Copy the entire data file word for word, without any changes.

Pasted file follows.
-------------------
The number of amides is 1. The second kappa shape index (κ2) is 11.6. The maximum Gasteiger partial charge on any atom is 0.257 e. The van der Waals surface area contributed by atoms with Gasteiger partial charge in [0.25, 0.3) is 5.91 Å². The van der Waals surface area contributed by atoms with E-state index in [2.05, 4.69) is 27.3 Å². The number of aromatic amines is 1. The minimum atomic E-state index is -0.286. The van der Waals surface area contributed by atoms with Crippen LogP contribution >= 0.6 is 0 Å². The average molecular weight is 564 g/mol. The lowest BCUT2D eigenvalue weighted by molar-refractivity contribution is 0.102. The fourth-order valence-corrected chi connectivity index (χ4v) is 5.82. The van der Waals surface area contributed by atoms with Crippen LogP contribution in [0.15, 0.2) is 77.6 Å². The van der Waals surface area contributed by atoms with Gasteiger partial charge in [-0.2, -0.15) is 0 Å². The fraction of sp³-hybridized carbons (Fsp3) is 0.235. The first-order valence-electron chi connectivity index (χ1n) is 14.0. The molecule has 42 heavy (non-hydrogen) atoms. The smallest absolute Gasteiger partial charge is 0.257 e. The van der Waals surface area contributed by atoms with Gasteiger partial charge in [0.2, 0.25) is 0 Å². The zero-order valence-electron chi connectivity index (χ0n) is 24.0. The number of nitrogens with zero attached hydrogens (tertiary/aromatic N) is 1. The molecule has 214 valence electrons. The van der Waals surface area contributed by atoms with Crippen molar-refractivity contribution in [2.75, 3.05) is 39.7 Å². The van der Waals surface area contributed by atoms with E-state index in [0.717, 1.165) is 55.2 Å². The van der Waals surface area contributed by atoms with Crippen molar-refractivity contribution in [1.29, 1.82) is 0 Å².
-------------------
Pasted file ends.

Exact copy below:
The number of amides is 1. The second kappa shape index (κ2) is 11.6. The maximum Gasteiger partial charge on any atom is 0.257 e. The van der Waals surface area contributed by atoms with Gasteiger partial charge in [0.25, 0.3) is 5.91 Å². The van der Waals surface area contributed by atoms with E-state index in [2.05, 4.69) is 27.3 Å². The number of aromatic amines is 1. The minimum atomic E-state index is -0.286. The van der Waals surface area contributed by atoms with Crippen LogP contribution >= 0.6 is 0 Å². The average molecular weight is 564 g/mol. The lowest BCUT2D eigenvalue weighted by molar-refractivity contribution is 0.102. The fourth-order valence-corrected chi connectivity index (χ4v) is 5.82. The van der Waals surface area contributed by atoms with Crippen LogP contribution in [0.15, 0.2) is 77.6 Å². The van der Waals surface area contributed by atoms with Gasteiger partial charge in [-0.2, -0.15) is 0 Å². The fraction of sp³-hybridized carbons (Fsp3) is 0.235. The first-order valence-electron chi connectivity index (χ1n) is 14.0. The molecule has 42 heavy (non-hydrogen) atoms. The smallest absolute Gasteiger partial charge is 0.257 e. The van der Waals surface area contributed by atoms with Gasteiger partial charge in [0.2, 0.25) is 0 Å². The zero-order valence-electron chi connectivity index (χ0n) is 24.0. The number of nitrogens with zero attached hydrogens (tertiary/aromatic N) is 1. The molecule has 214 valence electrons. The van der Waals surface area contributed by atoms with Crippen molar-refractivity contribution in [2.75, 3.05) is 39.7 Å². The van der Waals surface area contributed by atoms with E-state index in [0.717, 1.165) is 55.2 Å². The van der Waals surface area contributed by atoms with Crippen molar-refractivity contribution in [1.29, 1.82) is 0 Å².